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Forget facts, it’s the selling that’s masterly
- Pervez proves artful salesman with book that may need a revision or two

Sept. 27: History may look askance at Pervez Musharraf’s version of South Asian and world affairs, but boy does he know how to sell!

The author made it evident that the just-released book is up for at least one revision, the part where he says CIA paid the Pakistan government for turning over al Qaida suspects.

At the same time, he worked the American media like a pro to blaze a trail to the market for In the Line of Fire.

First he nearly got President George W. Bush to tell the world “Go, buy his book” and then the general went so far as to appear on a comedy show on US television.

The first ruling head of state on the late-night Daily Show with Jon Stewart, Musharraf, looking relaxed in a brown suit and orange tie, sailed through his 15 minutes of comedy fame.

He managed to joke about Osama bin Laden — “If you know where he is, lead on. We’ll follow” — and Bush. “They’d both lose miserably,” he chortled, when asked which of the two would win a popular vote in Pakistan.

All in the name of selling the book. It’s doing rather well internationally, number two on the bestseller list of amazon.com, the biggest online store. And in India, too, thank you very much, says the publisher.

So what if those who share recent history with Musharraf don’t agree with much of what he writes'

In an interview with another TV channel, the President squirmed when he was read out the passage where he says the CIA paid prize money to the government of Pakistan for handing over al Qaida elements. “You know, I don’t know whether this is to the government of Pakistan. I don’t think I wrote ‘the government of Pakistan’.”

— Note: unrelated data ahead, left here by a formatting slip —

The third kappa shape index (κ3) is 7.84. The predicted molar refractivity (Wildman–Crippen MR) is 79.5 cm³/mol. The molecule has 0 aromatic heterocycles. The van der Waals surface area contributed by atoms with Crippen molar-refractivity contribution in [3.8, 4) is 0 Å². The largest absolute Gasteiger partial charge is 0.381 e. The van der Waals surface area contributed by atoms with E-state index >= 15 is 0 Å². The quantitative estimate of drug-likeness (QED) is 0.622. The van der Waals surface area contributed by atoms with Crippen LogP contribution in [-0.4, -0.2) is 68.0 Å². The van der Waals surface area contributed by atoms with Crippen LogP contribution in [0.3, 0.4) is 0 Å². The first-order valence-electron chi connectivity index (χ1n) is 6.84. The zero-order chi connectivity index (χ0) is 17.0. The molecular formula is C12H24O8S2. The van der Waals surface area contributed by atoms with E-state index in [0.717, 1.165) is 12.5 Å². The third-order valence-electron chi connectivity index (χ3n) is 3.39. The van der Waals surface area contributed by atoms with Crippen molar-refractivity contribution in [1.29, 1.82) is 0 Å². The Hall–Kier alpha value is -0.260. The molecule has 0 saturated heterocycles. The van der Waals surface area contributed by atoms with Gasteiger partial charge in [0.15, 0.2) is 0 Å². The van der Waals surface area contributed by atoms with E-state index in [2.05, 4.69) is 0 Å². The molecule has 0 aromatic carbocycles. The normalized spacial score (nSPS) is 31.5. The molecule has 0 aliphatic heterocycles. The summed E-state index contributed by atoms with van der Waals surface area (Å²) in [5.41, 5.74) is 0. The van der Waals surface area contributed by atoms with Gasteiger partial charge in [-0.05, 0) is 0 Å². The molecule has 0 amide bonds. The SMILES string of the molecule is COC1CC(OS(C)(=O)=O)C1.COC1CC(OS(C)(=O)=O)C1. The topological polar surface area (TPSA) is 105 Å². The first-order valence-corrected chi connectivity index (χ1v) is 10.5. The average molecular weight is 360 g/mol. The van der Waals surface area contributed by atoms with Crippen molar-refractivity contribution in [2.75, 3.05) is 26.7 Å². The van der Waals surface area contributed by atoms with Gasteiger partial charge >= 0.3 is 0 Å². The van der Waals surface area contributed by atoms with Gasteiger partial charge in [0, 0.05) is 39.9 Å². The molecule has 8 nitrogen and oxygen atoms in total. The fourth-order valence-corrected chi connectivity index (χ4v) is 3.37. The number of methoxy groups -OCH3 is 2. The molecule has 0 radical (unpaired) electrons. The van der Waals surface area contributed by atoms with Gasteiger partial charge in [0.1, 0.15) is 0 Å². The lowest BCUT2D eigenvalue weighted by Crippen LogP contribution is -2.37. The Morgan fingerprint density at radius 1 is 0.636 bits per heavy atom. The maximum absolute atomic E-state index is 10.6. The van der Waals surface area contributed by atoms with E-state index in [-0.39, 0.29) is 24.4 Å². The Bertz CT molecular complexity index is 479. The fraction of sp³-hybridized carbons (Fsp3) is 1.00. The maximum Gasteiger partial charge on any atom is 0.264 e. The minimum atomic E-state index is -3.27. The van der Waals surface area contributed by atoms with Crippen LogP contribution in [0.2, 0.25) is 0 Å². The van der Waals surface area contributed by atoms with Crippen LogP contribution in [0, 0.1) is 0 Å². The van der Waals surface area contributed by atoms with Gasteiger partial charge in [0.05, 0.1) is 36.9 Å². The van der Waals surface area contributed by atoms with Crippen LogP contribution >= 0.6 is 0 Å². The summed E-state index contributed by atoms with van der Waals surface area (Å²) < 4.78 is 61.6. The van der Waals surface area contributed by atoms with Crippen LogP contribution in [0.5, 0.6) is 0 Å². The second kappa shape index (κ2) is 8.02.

When told that Page 237 actually says that and asked if he wanted to revise, Musharraf said: “Yes. I think that if it is written ‘government of Pakistan’, yes.”

“Certainly not the government, not the government... No, government of Pakistan hasn’t received anything,” he said.

There was outrage in the Bush administration over the claim because such payment is banned under US law.

New Delhi may want entire chapters to be excised. Kargil, for instance. Or Agra.

In fact, even in Pakistan, Musharraf’s Kargil boasts have drawn expressions of disbelief.

Nisar Ali Khan, leader of former Prime Minister Nawaz Sharif’s party, said that at a meeting of the cabinet committee on defence in the governor’s house in Lahore during the Kargil operation, Musharraf had admitted that it was a failure and the army was in “great trouble”.

Khan said Musharraf had deplored the poor performance of the army at the meeting.

In the book, though, he claims Kargil was a tactical victory, “a landmark in the history of Pakistani army”.

Trouble for Musharraf in Pakistan could be much more than just a denial from Atal Bihari Vajpayee that there was no “someone above” who scuttled the Agra summit.

Khan said the Opposition would summon a special session of the National Assembly to discuss the book, which was a “pack of lies”, as it was illegal for a public servant to reveal state secrets.

“Whatever he has written is a national shame.”

He said the Opposition would jointly discuss if it should take the President to court.

Ahsan Iqbal, another leader of the party, said the general wrote his own first information report in the book and that there was now no need to file a case as In the Line of Fire itself was a chargesheet against him.

Just why Musharraf chose to write his autobiography while still holding office has perplexed many Pakistanis. The puzzlement would have increased seeing the adverse diplomatic vibes it’s getting from the US and India.

“I think he wrote this book at a time when he is thoroughly discredited,” Roedad Khan, a former senior bureaucrat, told Reuters.

The reference was to Musharraf’s growing unpopularity for holding on to both the offices of President and military chief.

Khan believes it’s written with an eye on western leaders. “He is telling the West that you have to keep me there, if you want to win the war on terror.”

The President admitted that he had gone against the advice of aides to write a memoir that could rile the US and India.

“But like a good military leader, I took the decision against the major part of their advice,” he said in New York.

Like a good marketer, too, he might have added.

Last week he dodged a question at a news conference with Bush, saying he was under obligation to his publishers not to discuss the relevant episode.

“In other words, ‘buy the book’ is what he’s saying,” Bush joked.

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